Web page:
Photo courtesy of Visit South Walton
Photo courtesy of Visit South Walton
Photo courtesy of Visit South Walton

Don’t leave without stopping by the infamous Red Bar, a place beloved for its kitschy decor (watch out for that disco ball) and fresh-from-the-Gulf seafood. The restaurant burned down in 2019, but the community chipped in to resurrect it a year later, commissioning a local artist to paint the front door and sourcing duplicates of memorabilia to hang from the ceiling and walls. Afterward, stroll around the neighbourhood to admire the colourful houses and outdoor art wall, a gallery with more than a dozen pieces that continues to evolve as more art is added.

Photo courtesy of Visit South Walton
Photo courtesy of Visit South Walton
Photo courtesy of Visit South Walton

Alys Beach

One of several planned developments along 30A, Alys Beach is like a Florida version of the Greek Cyclades with its crisp white architecture. It’s the most high-end of the neighbourhoods-many amenities are off limits to visitors and there’s a strict photo policy. That said, walking down the pathways lined with lush landscaping is a delight. Fitting the neighbourhood’s exclusive vibe, if you want to stay, you’ll have to book a luxury rental.

The neighbourhood’s newest “tavern,” The Citizen, is just as upscale as you’d expect. It has a beautifully designed dining room that sets a coastal tone with its deep blue hue and gold accents. The standouts dishes have been prepared in the wood-burning oven (think Korean-inspired smoked short rib) or caught locally, like the seared gulf grouper. Start the evening with a cheekily titled Big Dune Energy, cucumber-infused Dune Laker Vodka (crafted by Distillery 98), basil oil, lime, and strawberry balsamic.

Unsplash/Michael DeMarco
Unsplash/Michael DeMarco
Unsplash/Michael DeMarco

Rosemary Beach

In the “neo-traditional” beach community (named one of “America’s Most Romantic Small Towns”), everything is within walking distance of the colourful downtown area, where you’ll find art galleries like Curate30A, which focuses on collectible fine art. While strolling along Main Street, grab a bite at the popular Cowgirl Kitchen, which serves casual Tex-Mex, or opt for the elevated seafood (literally, it’s a rooftop) plates at Pescado. This is an 18+ spot for dinner, but all ages are welcome for brunch and lunch. Either way, it’s an ideal place to grab a cocktail and soak up the Gulf views.

Sleep in the heart of 30A at black-and-white-striped The Pearl. The 55-room hotel is intimate and creates a sense of place with local art throughout its halls, and features balconies overlooking an easy-to-get-to private beach.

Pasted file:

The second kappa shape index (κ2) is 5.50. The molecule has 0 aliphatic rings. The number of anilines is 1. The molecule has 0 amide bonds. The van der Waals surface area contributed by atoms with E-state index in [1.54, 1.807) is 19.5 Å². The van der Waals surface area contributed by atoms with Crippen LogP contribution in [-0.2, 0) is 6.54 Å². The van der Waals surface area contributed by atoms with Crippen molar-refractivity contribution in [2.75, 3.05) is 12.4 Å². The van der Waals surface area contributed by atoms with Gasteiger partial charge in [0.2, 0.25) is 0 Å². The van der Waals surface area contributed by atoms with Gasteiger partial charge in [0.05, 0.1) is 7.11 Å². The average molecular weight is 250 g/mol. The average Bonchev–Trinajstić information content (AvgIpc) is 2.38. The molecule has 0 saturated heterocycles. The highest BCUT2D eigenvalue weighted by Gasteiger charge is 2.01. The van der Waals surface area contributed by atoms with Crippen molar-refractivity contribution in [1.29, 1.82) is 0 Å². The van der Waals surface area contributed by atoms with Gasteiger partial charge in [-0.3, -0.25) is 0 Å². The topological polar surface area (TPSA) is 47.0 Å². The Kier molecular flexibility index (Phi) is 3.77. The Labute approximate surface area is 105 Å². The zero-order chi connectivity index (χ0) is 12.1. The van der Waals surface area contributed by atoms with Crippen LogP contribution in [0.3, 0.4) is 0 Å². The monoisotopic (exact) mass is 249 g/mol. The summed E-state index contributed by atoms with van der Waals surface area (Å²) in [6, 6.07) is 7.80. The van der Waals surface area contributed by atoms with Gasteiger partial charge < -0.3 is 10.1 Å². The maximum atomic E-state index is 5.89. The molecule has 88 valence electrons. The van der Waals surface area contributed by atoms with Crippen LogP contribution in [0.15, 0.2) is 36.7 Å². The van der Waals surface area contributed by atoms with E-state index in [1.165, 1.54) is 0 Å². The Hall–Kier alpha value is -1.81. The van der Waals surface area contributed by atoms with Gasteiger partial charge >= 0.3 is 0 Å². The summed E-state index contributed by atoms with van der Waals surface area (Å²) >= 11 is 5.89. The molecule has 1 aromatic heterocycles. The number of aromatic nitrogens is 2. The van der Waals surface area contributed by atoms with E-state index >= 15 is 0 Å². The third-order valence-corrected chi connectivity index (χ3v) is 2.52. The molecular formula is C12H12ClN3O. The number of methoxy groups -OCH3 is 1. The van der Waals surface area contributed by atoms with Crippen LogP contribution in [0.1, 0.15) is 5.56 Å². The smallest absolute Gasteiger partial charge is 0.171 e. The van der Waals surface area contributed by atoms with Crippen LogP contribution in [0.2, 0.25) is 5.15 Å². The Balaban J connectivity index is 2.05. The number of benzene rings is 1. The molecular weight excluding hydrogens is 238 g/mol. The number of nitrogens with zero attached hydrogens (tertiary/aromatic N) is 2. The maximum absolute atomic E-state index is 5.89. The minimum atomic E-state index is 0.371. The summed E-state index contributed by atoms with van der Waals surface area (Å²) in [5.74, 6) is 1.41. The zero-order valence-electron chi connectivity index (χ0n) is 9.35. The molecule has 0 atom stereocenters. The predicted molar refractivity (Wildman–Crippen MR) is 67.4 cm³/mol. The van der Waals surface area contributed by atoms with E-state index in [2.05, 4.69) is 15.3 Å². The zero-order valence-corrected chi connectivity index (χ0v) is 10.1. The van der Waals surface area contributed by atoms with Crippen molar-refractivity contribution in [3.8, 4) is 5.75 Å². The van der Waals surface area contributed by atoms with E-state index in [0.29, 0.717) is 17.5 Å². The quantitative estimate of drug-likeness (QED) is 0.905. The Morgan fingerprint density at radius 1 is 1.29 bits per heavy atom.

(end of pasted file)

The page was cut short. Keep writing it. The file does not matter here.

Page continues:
Seaside, FL
Seaside, FL
Seaside, FL

Seaside

In The Truman Show, Jim Carrey’s character unknowingly stars in a reality show, set in an impossibly idyllic beach town. That’s Seaside, and it required very little effort to make Truman’s hometown seem like a paradise of pastel-coloured houses and dreamlike beaches.

It’s worth a stop to see landmarks like the famous white post office, but one of the coolest features in Seaside is Airstream Row. A group of restaurants-like Crêpes du Soleil and Frost Bites-set up shop in Airstreams along 30A, lending a little funk to the fluffed-up scenery. If you prefer to sit down with a grand view of the water, snag a table at Bud & Alley’s, which serves classic Gulf fare like grilled head-on shrimp and seafood gumbo.

There’s more than cute eateries and buildings in Seaside: Sundog Books, an independent bookstore that’s been open for 30 years, is an absolute must. If you need a beach read, or just want to support a great local business, this is worth a stop on your trip.

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Lia Picard is an Atlanta-based journalist writing about food, travel, and a variety of other topics. Her work appears in The New York TimesThe Washington PostWine Enthusiast, and CNN Travel.

Travel

Ditch your Phone for ‘Dome Life’ in this Pastoral Paradise Outside Port Macquarie 

A responsible, sustainable travel choice for escaping big city life for a few days.

nature domes port macquarie
Photo: Nature Domes

The urge to get as far away as possible from the incessant noise and pressures of ‘big city life’ has witnessed increasingly more of us turn to off-grid adventures for our holidays: Booking.com polled travellers at the start of 2023 and 55% of us wanted to spend our holidays ‘off-grid’.  Achieving total disconnection from the unyielding demands of our digitised lives via some kind of off-grid nature time—soft or adventurous—is positioned not only as a holiday but, indeed, a necessity for our mental health. 

Tom’s Creek Nature Domes, an accommodation collection of geodesic domes dotted across a lush rural property in Greater Port Macquarie (a few hours’ drive from Sydney, NSW), offers a travel experience that is truly ‘off-grid’. In the figurative ‘wellness travel’ sense of the word, and literally, they run on their own independent power supply—bolstered by solar—and rely not on the town grid. 

Ten minutes before you arrive at the gates for a stay at Tom’s Creek Nature Domes, your phone goes into ‘SOS ONLY’. Apple Maps gives up, and you’re pushed out of your comfort zone, driving down unsealed roads in the dark, dodging dozens of dozing cows. Then, you must ditch your car altogether and hoist yourself into an open-air, all-terrain 4WD with gargantuan wheels. It’s great fun being driven through muddy gullies in this buggy; you feel like Laura Dern and Jeff Goldblum in Jurassic Park.  As your buggy pulls in front of your personal Nature Dome, it’s not far off that “Welcome…to Jurassic Park” jaw-dropping moment—your futuristic-looking home is completely engulfed by thriving native bushland; beyond the outdoor campfire lie expansive hills and valleys of green farmland, dotted with sheep and trees. You’re almost waiting to see a roaming brachiosaurus glide past, munching on a towering gum tree…instead, a few inquisitive llamas trot past your Dome to check out their new visitor.